94

We have a function which a single thread calls into (we name this the main thread). Within the body of the function we spawn multiple worker threads to do CPU intensive work, wait for all threads to finish, then return the result on the main thread.

The result is that the caller can use the function naively, and internally it'll make use of multiple cores.

All good so far..

The problem we have is dealing with exceptions. We don't want exceptions on the worker threads to crash the application. We want the caller to the function to be able to catch them on the main thread. We must catch exceptions on the worker threads and propagate them across to the main thread to have them continue unwinding from there.

How can we do this?

The best I can think of is:

  1. Catch a whole variety of exceptions on our worker threads (std::exception and a few of our own ones).
  2. Record the type and message of the exception.
  3. Have a corresponding switch statement on the main thread which rethrows exceptions of whatever type was recorded on the worker thread.

This has the obvious disadvantage of only supporting a limited set of exception types, and would need modification whenever new exception types were added.

61

C++11 introduced the exception_ptr type that allows to transport exceptions between threads:

#include<iostream>
#include<thread>
#include<exception>
#include<stdexcept>

static std::exception_ptr teptr = nullptr;

void f()
{
    try
    {
        std::this_thread::sleep_for(std::chrono::seconds(1));
        throw std::runtime_error("To be passed between threads");
    }
    catch(...)
    {
        teptr = std::current_exception();
    }
}

int main(int argc, char **argv)
{
    std::thread mythread(f);
    mythread.join();

    if (teptr) {
        try{
            std::rethrow_exception(teptr);
        }
        catch(const std::exception &ex)
        {
            std::cerr << "Thread exited with exception: " << ex.what() << "\n";
        }
    }

    return 0;
}

Because in your case you have multiple worker threads, you will need to keep one exception_ptr for each of them.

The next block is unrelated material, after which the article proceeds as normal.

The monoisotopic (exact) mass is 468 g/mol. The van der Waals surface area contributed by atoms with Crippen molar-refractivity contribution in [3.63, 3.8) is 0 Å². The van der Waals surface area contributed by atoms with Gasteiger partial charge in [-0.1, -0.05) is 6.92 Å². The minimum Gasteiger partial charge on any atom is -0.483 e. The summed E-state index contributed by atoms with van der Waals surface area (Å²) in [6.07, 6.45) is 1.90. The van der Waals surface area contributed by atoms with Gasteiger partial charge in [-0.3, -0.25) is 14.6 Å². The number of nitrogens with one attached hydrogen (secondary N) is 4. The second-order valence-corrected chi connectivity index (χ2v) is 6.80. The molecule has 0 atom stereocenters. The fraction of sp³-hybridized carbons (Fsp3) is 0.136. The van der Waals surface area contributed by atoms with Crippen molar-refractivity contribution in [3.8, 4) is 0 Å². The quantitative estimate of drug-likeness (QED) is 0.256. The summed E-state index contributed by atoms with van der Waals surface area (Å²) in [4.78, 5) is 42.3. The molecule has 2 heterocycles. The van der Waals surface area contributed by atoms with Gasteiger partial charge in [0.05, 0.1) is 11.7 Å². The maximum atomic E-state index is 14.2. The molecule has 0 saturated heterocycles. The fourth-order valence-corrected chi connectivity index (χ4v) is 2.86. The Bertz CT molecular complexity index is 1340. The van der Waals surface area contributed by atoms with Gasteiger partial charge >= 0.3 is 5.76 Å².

Note that exception_ptr is a shared ptr-like pointer, so you will need to keep at least one exception_ptr pointing to each exception or they will be released.

Microsoft specific: if you use SEH Exceptions (/EHa), the example code will also transport SEH exceptions like access violations, which may not be what you want.

72

Currently, the only portable way is to write catch clauses for all the types of exceptions that you might like to transfer between threads, store the information somewhere from that catch clause and then use it later to rethrow an exception. This is the approach taken by Boost.Exception.

In C++0x, you will be able to catch an exception with catch(...) and then store it in an instance of std::exception_ptr using std::current_exception(). You can then rethrow it later from the same or a different thread with std::rethrow_exception().

If you are using Microsoft Visual Studio 2005 or later, then the just::thread C++0x thread library supports std::exception_ptr. (Disclaimer: this is my product).

7

If you're using C++11, then std::future might do exactly what you're looking for: it can automagically trap exceptions that make it to the top of the worker thread, and pass them through to the parent thread at the point that std::future::get is called. (Behind the scenes, this happens exactly as in @AnthonyWilliams' answer; it's just been implemented for you already.)

The down side is that there's no standard way to "stop caring about" a std::future; even its destructor will simply block until the task is done. [EDIT, 2017: The blocking-destructor behavior is a misfeature only of the pseudo-futures returned from std::async, which you should never use anyway. Normal futures don't block in their destructor. But you still can't "cancel" tasks if you're using std::future: the promise-fulfilling task(s) will continue running behind the scenes even if nobody is listening for the answer anymore.] Here's a toy example that might clarify what I mean:

#include <atomic>
#include <chrono>
#include <exception>
#include <future>
#include <thread>
#include <vector>
#include <stdio.h>

bool is_prime(int n)
{
    if (n == 1010) {
        puts("is_prime(1010) throws an exception");
        throw std::logic_error("1010");
    }
    /* We actually want this loop to run slowly, for demonstration purposes. */
    std::this_thread::sleep_for(std::chrono::milliseconds(100));
    for (int i=2; i < n; ++i) { if (n % i == 0) return false; }
    return (n >= 2);
}

int worker()
{
    static std::atomic<int> hundreds(0);
    const int start = 100 * hundreds++;
    const int end = start + 100;
    int sum = 0;
    for (int i=start; i < end; ++i) {
        if (is_prime(i)) { printf("%d is prime\n", i); sum += i; }
    }
    return sum;
}

int spawn_workers(int N)
{
    std::vector<std::future<int>> waitables;
    for (int i=0; i < N; ++i) {
        std::future<int> f = std::async(std::launch::async, worker);
        waitables.emplace_back(std::move(f));
    }

    int sum = 0;
    for (std::future<int> &f : waitables) {
        sum += f.get();  /* may throw an exception */
    }
    return sum;
    /* But watch out! When f.get() throws an exception, we still need
     * to unwind the stack, which means destructing "waitables" and each
     * of its elements. The destructor of each std::future will block
     * as if calling this->wait(). So in fact this may not do what you
     * really want. */
}

int main()
{
    try {
        int sum = spawn_workers(100);
        printf("sum is %d\n", sum);
    } catch (std::exception &e) {
        /* This line will be printed after all the prime-number output. */
        printf("Caught %s\n", e.what());
    }
}